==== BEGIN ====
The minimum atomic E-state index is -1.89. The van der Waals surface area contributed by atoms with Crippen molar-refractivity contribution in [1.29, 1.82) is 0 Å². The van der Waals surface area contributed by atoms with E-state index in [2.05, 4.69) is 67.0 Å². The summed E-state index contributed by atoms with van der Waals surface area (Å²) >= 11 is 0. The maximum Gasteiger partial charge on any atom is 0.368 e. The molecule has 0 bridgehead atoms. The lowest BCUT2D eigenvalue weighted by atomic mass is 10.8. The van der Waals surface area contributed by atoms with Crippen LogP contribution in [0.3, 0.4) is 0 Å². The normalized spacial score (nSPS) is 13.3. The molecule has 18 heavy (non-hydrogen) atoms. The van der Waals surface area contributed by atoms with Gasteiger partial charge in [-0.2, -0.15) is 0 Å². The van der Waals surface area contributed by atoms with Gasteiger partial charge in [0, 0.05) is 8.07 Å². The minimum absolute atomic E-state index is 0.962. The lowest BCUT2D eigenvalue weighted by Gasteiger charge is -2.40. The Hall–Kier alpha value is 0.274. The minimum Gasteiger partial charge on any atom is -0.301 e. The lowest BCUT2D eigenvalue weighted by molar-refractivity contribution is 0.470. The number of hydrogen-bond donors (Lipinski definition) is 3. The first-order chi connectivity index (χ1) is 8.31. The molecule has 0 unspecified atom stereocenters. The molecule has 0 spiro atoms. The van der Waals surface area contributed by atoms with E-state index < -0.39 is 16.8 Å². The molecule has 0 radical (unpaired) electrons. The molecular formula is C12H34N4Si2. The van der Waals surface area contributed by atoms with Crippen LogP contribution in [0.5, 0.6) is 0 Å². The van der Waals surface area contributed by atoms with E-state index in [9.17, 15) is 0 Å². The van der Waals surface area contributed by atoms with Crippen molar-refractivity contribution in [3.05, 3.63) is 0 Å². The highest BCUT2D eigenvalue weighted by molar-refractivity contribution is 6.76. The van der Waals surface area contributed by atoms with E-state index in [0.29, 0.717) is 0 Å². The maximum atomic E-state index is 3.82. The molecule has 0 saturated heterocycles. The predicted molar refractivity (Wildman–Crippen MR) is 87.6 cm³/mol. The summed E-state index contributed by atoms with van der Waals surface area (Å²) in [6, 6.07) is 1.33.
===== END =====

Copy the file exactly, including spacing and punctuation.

The minimum atomic E-state index is -1.89. The van der Waals surface area contributed by atoms with Crippen molar-refractivity contribution in [1.29, 1.82) is 0 Å². The van der Waals surface area contributed by atoms with E-state index in [2.05, 4.69) is 67.0 Å². The summed E-state index contributed by atoms with van der Waals surface area (Å²) >= 11 is 0. The maximum Gasteiger partial charge on any atom is 0.368 e. The molecule has 0 bridgehead atoms. The lowest BCUT2D eigenvalue weighted by atomic mass is 10.8. The van der Waals surface area contributed by atoms with Crippen LogP contribution in [0.3, 0.4) is 0 Å². The normalized spacial score (nSPS) is 13.3. The molecule has 18 heavy (non-hydrogen) atoms. The van der Waals surface area contributed by atoms with Gasteiger partial charge in [-0.2, -0.15) is 0 Å². The van der Waals surface area contributed by atoms with Gasteiger partial charge in [0, 0.05) is 8.07 Å². The minimum absolute atomic E-state index is 0.962. The lowest BCUT2D eigenvalue weighted by Gasteiger charge is -2.40. The Hall–Kier alpha value is 0.274. The minimum Gasteiger partial charge on any atom is -0.301 e. The lowest BCUT2D eigenvalue weighted by molar-refractivity contribution is 0.470. The number of hydrogen-bond donors (Lipinski definition) is 3. The first-order chi connectivity index (χ1) is 8.31. The molecule has 0 unspecified atom stereocenters. The molecule has 0 spiro atoms. The van der Waals surface area contributed by atoms with E-state index < -0.39 is 16.8 Å². The molecule has 0 radical (unpaired) electrons. The molecular formula is C12H34N4Si2. The van der Waals surface area contributed by atoms with Crippen LogP contribution in [0.5, 0.6) is 0 Å². The van der Waals surface area contributed by atoms with E-state index in [9.17, 15) is 0 Å². The van der Waals surface area contributed by atoms with Crippen molar-refractivity contribution in [3.05, 3.63) is 0 Å². The highest BCUT2D eigenvalue weighted by molar-refractivity contribution is 6.76. The van der Waals surface area contributed by atoms with E-state index in [0.29, 0.717) is 0 Å². The maximum atomic E-state index is 3.82. The molecule has 0 saturated heterocycles. The predicted molar refractivity (Wildman–Crippen MR) is 87.6 cm³/mol. The summed E-state index contributed by atoms with van der Waals surface area (Å²) in [6, 6.07) is 1.33.